Using relative refinement for fault tolerance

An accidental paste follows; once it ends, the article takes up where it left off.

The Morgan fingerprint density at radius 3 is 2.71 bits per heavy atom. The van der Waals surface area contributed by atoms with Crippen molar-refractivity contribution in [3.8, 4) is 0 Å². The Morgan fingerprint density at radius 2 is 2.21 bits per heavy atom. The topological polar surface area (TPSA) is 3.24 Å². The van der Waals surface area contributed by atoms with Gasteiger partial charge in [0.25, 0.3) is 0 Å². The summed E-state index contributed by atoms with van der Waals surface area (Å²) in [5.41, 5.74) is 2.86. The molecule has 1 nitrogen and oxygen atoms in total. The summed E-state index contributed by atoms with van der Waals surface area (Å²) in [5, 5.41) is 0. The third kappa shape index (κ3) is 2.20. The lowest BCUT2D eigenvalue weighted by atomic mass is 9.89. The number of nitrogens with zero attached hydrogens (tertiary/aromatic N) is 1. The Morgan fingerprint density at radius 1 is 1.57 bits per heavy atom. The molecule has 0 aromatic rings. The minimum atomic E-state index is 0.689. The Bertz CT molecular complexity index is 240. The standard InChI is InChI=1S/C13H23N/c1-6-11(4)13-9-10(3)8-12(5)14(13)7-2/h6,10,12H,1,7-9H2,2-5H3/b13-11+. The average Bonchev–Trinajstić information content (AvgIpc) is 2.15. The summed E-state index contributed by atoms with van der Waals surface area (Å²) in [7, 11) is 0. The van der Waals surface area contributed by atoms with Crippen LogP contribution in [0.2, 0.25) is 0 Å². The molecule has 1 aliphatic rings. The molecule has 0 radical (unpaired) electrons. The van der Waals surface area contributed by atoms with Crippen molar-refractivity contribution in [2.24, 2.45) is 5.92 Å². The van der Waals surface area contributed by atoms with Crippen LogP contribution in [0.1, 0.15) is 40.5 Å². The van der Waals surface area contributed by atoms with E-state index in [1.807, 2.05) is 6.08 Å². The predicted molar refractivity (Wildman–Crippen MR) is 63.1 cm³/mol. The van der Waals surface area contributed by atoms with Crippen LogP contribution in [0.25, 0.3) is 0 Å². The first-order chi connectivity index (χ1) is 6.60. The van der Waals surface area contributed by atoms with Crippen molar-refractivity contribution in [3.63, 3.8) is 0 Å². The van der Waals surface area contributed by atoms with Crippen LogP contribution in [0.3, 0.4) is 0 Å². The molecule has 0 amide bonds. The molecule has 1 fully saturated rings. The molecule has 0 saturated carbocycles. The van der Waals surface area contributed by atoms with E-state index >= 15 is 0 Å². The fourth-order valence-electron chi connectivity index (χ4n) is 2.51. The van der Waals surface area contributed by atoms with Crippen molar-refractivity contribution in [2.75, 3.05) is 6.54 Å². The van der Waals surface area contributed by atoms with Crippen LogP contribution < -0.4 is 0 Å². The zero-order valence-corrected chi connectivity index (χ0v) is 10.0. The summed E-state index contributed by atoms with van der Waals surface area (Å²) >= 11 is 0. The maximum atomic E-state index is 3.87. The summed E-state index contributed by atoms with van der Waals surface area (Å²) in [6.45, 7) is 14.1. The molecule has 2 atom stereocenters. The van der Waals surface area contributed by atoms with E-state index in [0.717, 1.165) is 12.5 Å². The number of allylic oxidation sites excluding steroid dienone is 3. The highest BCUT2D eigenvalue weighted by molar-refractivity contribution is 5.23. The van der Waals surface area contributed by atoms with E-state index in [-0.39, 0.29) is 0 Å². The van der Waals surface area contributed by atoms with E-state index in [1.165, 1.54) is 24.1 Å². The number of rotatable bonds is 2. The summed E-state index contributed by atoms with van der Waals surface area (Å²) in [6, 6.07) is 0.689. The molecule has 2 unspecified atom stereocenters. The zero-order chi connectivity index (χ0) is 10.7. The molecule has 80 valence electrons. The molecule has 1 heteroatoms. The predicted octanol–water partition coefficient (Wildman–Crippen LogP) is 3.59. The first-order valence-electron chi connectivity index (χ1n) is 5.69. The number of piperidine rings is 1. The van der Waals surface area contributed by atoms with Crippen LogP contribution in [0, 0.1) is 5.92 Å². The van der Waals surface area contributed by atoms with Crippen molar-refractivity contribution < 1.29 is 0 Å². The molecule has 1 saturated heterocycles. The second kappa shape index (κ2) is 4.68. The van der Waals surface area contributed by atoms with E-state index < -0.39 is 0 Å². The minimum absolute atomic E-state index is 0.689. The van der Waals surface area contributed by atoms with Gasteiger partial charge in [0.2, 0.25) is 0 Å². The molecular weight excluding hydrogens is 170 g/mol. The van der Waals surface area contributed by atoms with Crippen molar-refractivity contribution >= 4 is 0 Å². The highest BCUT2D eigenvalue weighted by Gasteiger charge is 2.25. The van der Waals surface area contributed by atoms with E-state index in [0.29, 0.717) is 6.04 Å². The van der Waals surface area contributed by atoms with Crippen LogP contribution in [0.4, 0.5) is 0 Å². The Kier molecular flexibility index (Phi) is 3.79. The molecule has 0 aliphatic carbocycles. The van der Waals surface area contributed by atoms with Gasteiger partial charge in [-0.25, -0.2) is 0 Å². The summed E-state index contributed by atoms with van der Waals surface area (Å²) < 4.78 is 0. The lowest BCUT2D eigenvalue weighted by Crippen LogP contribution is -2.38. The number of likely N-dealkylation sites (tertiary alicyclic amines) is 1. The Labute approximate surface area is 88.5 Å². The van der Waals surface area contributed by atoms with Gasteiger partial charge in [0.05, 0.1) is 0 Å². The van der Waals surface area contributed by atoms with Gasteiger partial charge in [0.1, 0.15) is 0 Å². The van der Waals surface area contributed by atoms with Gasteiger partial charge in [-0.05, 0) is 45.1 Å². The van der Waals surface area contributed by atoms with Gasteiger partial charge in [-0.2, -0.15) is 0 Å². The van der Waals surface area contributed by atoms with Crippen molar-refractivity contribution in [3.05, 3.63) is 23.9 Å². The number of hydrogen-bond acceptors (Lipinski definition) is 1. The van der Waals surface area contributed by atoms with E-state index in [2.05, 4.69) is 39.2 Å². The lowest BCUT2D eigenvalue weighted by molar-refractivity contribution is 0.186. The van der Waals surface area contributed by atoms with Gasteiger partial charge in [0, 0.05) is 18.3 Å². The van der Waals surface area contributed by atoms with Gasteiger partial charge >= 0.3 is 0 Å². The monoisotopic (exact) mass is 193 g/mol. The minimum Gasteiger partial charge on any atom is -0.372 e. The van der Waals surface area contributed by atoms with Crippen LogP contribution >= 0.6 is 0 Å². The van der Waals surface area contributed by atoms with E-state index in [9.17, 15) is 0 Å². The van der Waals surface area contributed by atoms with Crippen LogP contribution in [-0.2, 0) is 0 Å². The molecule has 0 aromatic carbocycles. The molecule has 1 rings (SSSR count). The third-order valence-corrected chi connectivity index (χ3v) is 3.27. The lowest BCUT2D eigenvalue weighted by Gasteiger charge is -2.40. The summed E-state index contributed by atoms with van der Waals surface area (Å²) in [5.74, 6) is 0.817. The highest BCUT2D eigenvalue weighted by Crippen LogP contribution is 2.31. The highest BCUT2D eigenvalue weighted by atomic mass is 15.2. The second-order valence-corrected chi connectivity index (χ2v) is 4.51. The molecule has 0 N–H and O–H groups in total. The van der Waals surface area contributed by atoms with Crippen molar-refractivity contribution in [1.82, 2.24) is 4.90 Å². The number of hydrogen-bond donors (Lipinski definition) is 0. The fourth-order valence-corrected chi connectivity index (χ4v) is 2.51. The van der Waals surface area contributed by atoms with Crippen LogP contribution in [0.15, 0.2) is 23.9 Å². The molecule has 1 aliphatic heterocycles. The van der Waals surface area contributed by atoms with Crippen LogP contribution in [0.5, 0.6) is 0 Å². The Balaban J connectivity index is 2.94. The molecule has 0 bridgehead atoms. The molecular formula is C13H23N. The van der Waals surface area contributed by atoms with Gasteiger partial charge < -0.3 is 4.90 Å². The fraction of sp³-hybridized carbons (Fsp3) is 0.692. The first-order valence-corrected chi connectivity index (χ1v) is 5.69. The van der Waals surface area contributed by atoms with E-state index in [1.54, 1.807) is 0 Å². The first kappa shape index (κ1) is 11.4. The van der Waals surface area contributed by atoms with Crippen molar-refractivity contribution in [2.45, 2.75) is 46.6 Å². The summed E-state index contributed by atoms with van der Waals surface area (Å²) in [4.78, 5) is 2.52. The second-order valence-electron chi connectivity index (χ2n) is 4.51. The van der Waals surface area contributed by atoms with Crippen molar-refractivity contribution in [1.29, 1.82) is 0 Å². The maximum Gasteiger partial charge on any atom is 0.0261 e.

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A general refinement methodology is presented based on ideas of Stark, and it is explained how these can be used for the systematic development of fault-tolerant systems. Highlights are: (1) A detailed and comprehensive exposition of Stark's temporal logic and development methodology. (2) A formalization of a general systematic approach to the development of fault-tolerant systems, accomplishing increasing degrees of coverage with each successive refinement stage. That is, faults are already identified and modeled at the first implementation level, which is shown to be a relative refinement, i.e., correct for all computations in which faults do not occur. The second implementation is a fail-stop implementation, i.e., an implementation that stops on the first detected occurrence of a fault. This implementation is also a relative refinement, i.e., correct in all computations in which the program never stops. The final implementation is correct in all computations, except those that display severe faults that violate the fault-tolerance assumptions, such as all n components failing in an n-way redundant way in case of stable storage. (3) A detailed example of a multi-disk system providing stable storage, illustrating this general methodology.
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